“We take care to look into our recycling partners and find out exactly what's happening with the material, because we’ve made this promise to be transparent with our customers,” Fuhrman said. “We want to make sure that we're able to do that by working with other partners that are transparent about what is happening to the material that’s given to them.”
TerraCycle works with Bureau Veritas on an audit system for its recycling. This year, the organization performed an audit and certified TerraCycle for two material streams: mixed flexible packaging and mixed rigid packaging. TerraCycle says those two streams produce the most volume across all of its business lines, including more than 98% of the materials collected through TerraCycle Home and TerraCycle Pouch.
TerraCycle’s audit practices and certification were important to Casella when considering entering the new pilot program partnership, Weld said. Casella aimed to ensure that “anybody that we partnered with would have that in place, knowing that we have commitments that we've made to our customers that if we tell you it's going to be recycled, it's going to be recycled,” he said.
Specialty recycling collection involves some considerations common to conventional recycling in addition to unique challenges.
Transportation costs are a pervasive concern for all types of material haulers. Casella, Rabbit Recycling and Ridwell own and operate their own vehicles. TerraCycle doesn’t, and it doesn’t intend to, Szaky said. It relies on third-party logistics providers for its own service and Casella for the joint effort. Szaky foresees potential for additional hauler partnerships down the road.
Appropriately scaling fleets is demanding, especially for a new, unproven market or service.
“Every time you put a truck on the road or put a driver in a seat, you have to make sure the density is there to make it efficient,” Weld said.
Overall program cost is a leading challenge. So far, specialty curbside recycling services rely on customer fees to fund the operations. But balancing cost with value-add takes work, as does retaining customers in hard times or when the novelty of a new program wears off.
“Anytime you’re asking a customer to pay a fee for a service, the service has to have clear value,” Weld said.
Just like with conventional recycling, especially commingled programs, contamination is a consideration for some specialty businesses. Rabbit Recycling transports materials but does not wash them, so it requires materials to be clean and dry upon pickup. They send photos to customers of any items that weren’t in acceptable condition and throw out these items, which has been shown to motivate behavior changes, Fuhrman said. Ongoing education is a big part of the business.
“You don’t learn about it in school, what you’re supposed to do with recycling,” she said. “It’s not the easiest thing in the world, and we recognize that and appreciate the effort our customers put into it.”
Another looming consideration is what happens if more haulers who lead the traditional recycling industry enter the specialty space, such as WM and Waste Connections participating in Recycle+.
That situation has left Ridwell ensnared in lawsuits. In one, Ridwell sued to end Washington County, Oregon’s program that closely mirrors it own. A judge dismissed the lawsuit in August, and Ridwell appealed. The startup also filed a lawsuit, which is ongoing, after Portland-area haulers claimed Ridwell was infringing on their exclusive franchise rights, and Washington County presented Ridwell with a cease-and-desist order.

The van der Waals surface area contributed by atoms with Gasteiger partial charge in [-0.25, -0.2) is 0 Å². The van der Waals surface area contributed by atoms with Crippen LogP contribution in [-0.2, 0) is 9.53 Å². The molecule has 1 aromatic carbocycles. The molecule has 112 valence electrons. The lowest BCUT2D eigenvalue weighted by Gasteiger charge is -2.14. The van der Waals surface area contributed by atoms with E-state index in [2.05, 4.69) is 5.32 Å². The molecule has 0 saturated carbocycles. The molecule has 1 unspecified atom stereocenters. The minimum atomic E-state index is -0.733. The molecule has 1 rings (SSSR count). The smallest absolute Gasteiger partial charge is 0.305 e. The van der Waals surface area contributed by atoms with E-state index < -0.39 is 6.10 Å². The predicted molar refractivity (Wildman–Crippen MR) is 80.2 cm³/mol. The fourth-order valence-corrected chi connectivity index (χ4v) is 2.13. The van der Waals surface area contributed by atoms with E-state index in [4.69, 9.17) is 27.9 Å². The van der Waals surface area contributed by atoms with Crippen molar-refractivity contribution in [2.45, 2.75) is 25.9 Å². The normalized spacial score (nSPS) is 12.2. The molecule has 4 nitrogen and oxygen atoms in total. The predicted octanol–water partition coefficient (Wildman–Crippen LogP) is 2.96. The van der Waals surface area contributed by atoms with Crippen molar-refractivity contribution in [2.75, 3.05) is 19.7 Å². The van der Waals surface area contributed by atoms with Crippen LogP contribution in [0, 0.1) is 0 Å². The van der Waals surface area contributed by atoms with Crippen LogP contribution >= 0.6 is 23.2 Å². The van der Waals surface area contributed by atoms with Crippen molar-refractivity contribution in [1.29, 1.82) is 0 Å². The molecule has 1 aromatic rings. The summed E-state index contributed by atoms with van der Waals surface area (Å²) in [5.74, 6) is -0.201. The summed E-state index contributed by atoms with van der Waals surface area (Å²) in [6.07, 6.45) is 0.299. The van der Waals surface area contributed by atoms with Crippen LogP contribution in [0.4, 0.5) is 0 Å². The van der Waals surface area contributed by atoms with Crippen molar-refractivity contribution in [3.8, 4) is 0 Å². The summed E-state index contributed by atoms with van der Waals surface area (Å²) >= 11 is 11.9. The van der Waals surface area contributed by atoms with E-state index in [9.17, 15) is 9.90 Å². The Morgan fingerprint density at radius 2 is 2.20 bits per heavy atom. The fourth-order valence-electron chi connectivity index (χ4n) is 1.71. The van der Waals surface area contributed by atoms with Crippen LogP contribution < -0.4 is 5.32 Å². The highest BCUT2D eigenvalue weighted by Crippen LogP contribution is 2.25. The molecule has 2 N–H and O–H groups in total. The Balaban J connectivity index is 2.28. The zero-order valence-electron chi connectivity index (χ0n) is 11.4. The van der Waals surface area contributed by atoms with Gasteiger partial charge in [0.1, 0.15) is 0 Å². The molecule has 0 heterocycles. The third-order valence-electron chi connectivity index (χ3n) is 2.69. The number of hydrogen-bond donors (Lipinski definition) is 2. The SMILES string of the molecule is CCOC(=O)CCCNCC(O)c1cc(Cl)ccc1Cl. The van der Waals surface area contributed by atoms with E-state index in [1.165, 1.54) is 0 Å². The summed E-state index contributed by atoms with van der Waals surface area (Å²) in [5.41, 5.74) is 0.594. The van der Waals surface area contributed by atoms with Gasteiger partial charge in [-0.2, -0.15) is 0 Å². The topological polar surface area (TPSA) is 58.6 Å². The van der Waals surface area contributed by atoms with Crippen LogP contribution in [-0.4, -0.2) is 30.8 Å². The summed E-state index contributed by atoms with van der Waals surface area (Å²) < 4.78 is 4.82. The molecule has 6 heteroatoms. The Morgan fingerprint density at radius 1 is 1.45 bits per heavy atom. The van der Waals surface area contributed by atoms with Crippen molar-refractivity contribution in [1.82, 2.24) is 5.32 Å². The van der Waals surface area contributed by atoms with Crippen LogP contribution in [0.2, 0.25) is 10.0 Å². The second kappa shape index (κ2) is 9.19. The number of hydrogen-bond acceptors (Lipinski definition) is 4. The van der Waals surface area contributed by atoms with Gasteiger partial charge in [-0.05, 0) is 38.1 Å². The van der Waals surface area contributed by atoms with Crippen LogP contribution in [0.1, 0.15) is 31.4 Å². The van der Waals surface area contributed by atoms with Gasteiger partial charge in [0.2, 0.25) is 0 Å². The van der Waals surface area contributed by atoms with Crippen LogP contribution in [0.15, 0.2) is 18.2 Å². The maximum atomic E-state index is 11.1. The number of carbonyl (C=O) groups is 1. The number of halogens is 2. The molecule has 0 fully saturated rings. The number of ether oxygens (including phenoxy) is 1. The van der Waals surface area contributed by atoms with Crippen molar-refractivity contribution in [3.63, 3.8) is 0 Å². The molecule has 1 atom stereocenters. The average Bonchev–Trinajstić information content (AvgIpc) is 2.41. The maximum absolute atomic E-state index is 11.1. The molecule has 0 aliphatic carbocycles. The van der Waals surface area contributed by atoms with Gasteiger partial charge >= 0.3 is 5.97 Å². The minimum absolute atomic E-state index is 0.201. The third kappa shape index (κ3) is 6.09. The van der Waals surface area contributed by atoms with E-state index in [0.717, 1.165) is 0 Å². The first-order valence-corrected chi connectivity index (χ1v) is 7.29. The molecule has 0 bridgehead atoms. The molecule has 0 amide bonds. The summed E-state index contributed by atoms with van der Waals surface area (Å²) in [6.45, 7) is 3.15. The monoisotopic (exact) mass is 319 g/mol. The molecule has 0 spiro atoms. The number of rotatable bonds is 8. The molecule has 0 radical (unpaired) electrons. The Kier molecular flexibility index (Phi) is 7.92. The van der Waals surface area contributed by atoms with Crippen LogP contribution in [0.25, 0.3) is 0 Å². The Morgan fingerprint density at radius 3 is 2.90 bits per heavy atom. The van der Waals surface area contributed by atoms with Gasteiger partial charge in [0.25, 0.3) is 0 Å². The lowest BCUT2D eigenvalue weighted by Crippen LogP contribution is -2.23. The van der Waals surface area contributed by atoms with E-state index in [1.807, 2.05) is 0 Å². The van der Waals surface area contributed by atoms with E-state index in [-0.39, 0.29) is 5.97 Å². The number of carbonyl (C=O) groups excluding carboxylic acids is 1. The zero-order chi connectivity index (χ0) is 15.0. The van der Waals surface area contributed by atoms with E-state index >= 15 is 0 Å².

Ridwell contends it doesn’t directly compete with franchise haulers because operations and equipment are different. In fact, using common compactor trucks to haul hard-to-recycle materials isn’t feasible because of clogging, tangling or cross-contamination hazards, Weaver said. Instead, he suggests that the business’ differences open the door for cooperation instead of competition, and that complementary services can achieve the overarching goal of increasing waste diversion.
“The service that we offer can help to solve some of the challenges that the haulers face in increasing the amount of material that they’re able to divert,” he said. “Our hope is that those [opportunities] will continue to develop as people come to know who we are and how we can really be a helpful addition to the existing diversion efforts.”
The long-term viability of specialty recycling programs has yet to be proven. Along those lines, a recent Bloomberg article raised questions about the viability of certain TerraCycle end markets and processes. For example, it claimed about 20% of the material TerraCycle collects can sit for extended periods of time.
Szaky told Waste Dive that 95% of the materials it collects via the Casella partnership are processed quickly, and 5% may be stored to build sufficient volumes to process. He also noted TerraCycle only collects materials that local recyclers don’t due to lack of profitability, so TerraCycle relies on stakeholder funding like the home service subscriber fees.
“As a result, yes our model is sustainable and profitable, which is why we’ve achieved direct revenue growth for 19 years (including 2022) and do not see that shifting in the future,” Szaky said.
Specialty curbside recycling service providers generally expect business expansion in 2023 and beyond. That could be by adding new markets, new accepted materials or both.
“Our hope is that we’re in several more markets in the next year,” said Ridwell’s Weaver. “Then longer term, we do expect that our service will continue to evolve and grow — and things like multi-layer plastic packaging become something that we're able to offer our members an opportunity to recycle on a broad scale.”
Rabbit Recycling isn’t ready to expand into new geographic markets and currently accepts nearly every material it can, Fuhrman said. But it’s focused on expanding its service in the commercial sector to “help businesses divert their recycling in ways that they can trust,” she said.
Szaky intends to expand New Jersey’s TerraCycle Home program next year, primarily geographically but potentially also the number of materials. He said the program “is working on hitting the key performance indicators that are necessary for us to say yes to expansion” and “so far we’ve seen a really, really good result.”
Casella plans to run its pilot program with TerraCycle for an unspecified period of time and use gathered data to determine if and how they grow this type of service.
“If this develops into a way where we can partner with brands to get more recycled content, that's great, too,” Weld said. “We want to recycle more, we want to recycle better and we want to deliver to our customers.”